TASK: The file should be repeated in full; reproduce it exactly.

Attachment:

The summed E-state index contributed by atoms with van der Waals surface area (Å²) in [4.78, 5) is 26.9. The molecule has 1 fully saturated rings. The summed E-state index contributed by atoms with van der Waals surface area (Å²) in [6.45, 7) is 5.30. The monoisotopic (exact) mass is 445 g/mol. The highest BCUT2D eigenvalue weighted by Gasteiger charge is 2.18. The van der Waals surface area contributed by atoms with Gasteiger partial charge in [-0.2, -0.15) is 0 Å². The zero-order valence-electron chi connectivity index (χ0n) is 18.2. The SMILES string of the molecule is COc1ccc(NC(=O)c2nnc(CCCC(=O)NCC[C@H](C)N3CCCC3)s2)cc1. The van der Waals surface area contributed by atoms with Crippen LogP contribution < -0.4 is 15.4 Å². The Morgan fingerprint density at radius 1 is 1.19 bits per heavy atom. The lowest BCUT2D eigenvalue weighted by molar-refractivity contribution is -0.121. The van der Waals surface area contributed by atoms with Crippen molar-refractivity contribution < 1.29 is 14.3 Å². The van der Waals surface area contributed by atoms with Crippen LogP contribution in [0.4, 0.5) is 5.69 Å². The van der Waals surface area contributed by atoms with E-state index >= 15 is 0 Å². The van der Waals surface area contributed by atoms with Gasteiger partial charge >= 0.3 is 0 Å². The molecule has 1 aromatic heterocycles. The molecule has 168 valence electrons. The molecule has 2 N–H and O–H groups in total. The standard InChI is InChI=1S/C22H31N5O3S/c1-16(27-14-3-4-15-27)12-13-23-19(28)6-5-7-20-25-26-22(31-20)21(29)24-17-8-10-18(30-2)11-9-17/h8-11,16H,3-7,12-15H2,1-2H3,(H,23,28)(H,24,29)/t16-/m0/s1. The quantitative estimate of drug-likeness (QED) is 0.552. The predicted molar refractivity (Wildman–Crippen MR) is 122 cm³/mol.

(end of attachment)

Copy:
The summed E-state index contributed by atoms with van der Waals surface area (Å²) in [4.78, 5) is 26.9. The molecule has 1 fully saturated rings. The summed E-state index contributed by atoms with van der Waals surface area (Å²) in [6.45, 7) is 5.30. The monoisotopic (exact) mass is 445 g/mol. The highest BCUT2D eigenvalue weighted by Gasteiger charge is 2.18. The van der Waals surface area contributed by atoms with Gasteiger partial charge in [-0.2, -0.15) is 0 Å². The zero-order valence-electron chi connectivity index (χ0n) is 18.2. The SMILES string of the molecule is COc1ccc(NC(=O)c2nnc(CCCC(=O)NCC[C@H](C)N3CCCC3)s2)cc1. The van der Waals surface area contributed by atoms with Crippen LogP contribution < -0.4 is 15.4 Å². The Morgan fingerprint density at radius 1 is 1.19 bits per heavy atom. The lowest BCUT2D eigenvalue weighted by molar-refractivity contribution is -0.121. The van der Waals surface area contributed by atoms with Crippen molar-refractivity contribution < 1.29 is 14.3 Å². The van der Waals surface area contributed by atoms with Crippen LogP contribution in [0.4, 0.5) is 5.69 Å². The van der Waals surface area contributed by atoms with E-state index >= 15 is 0 Å². The van der Waals surface area contributed by atoms with Gasteiger partial charge >= 0.3 is 0 Å². The molecule has 1 aromatic heterocycles. The molecule has 168 valence electrons. The molecule has 2 N–H and O–H groups in total. The standard InChI is InChI=1S/C22H31N5O3S/c1-16(27-14-3-4-15-27)12-13-23-19(28)6-5-7-20-25-26-22(31-20)21(29)24-17-8-10-18(30-2)11-9-17/h8-11,16H,3-7,12-15H2,1-2H3,(H,23,28)(H,24,29)/t16-/m0/s1. The quantitative estimate of drug-likeness (QED) is 0.552. The predicted molar refractivity (Wildman–Crippen MR) is 122 cm³/mol.